In making a delegation or redelegation recommendation, the Contractor must provide documentation verifying that ICANN followed its own policy framework including specific documentation demonstrating how the process provided the opportunity for input from relevant stakeholders and was supportive of the global public interest.

What is it that must be “demonstrated” to have support? This direct comparison makes it clear that the object of the requirement has shifted in a significant way. In the FNOI, the object of the requirement is “the proposed string;” in the final IANA RFP, it is ICANN’s “policy framework” or “policy process.” So, what ICANN must do now when requesting a new delegation or changing an old one is simply demonstrate that its process “provided the opportunity for input from relevant stakeholders and was supportive of the global public interest.” It could bundle 37 new TLD requests into one request, if all the applications went go through essentially the same process, and demonstrate how the process met the criterion. It is no longer the “proposed string” that must be “in the global public interest.”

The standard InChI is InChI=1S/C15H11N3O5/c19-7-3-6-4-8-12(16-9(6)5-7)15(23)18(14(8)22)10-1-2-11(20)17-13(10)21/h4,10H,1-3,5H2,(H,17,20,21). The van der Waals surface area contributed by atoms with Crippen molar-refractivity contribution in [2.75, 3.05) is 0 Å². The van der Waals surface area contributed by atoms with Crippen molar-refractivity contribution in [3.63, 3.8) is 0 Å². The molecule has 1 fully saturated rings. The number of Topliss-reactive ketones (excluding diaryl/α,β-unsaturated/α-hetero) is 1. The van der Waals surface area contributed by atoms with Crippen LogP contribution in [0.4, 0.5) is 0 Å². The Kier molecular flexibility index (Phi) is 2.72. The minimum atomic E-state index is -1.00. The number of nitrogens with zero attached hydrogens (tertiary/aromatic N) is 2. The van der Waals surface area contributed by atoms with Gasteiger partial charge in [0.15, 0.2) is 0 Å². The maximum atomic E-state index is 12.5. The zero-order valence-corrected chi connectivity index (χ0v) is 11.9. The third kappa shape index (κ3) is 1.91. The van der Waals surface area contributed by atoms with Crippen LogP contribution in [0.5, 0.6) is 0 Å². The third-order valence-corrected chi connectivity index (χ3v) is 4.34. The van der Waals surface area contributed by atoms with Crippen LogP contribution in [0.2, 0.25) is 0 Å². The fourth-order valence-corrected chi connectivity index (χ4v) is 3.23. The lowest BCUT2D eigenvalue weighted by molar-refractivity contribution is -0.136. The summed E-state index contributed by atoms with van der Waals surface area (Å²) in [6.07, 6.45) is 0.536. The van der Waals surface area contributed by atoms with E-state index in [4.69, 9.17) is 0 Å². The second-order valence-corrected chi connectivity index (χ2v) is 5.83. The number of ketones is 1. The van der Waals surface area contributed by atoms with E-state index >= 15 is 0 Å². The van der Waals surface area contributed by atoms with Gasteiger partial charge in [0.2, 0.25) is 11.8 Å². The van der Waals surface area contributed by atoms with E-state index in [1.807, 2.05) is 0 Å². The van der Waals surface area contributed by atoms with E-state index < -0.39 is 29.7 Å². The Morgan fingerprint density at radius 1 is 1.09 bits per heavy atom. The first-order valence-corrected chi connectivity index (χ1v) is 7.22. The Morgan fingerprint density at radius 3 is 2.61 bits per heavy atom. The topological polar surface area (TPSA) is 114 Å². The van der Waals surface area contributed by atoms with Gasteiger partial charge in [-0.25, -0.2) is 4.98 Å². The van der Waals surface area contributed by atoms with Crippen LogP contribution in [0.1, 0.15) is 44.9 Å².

And “consensus support” for a string - which I and many others argued constituted a heckler’s veto that would make any and every application hostage to opposition from competitors or any ornery opponent for any reason - is completely gone. As it should be.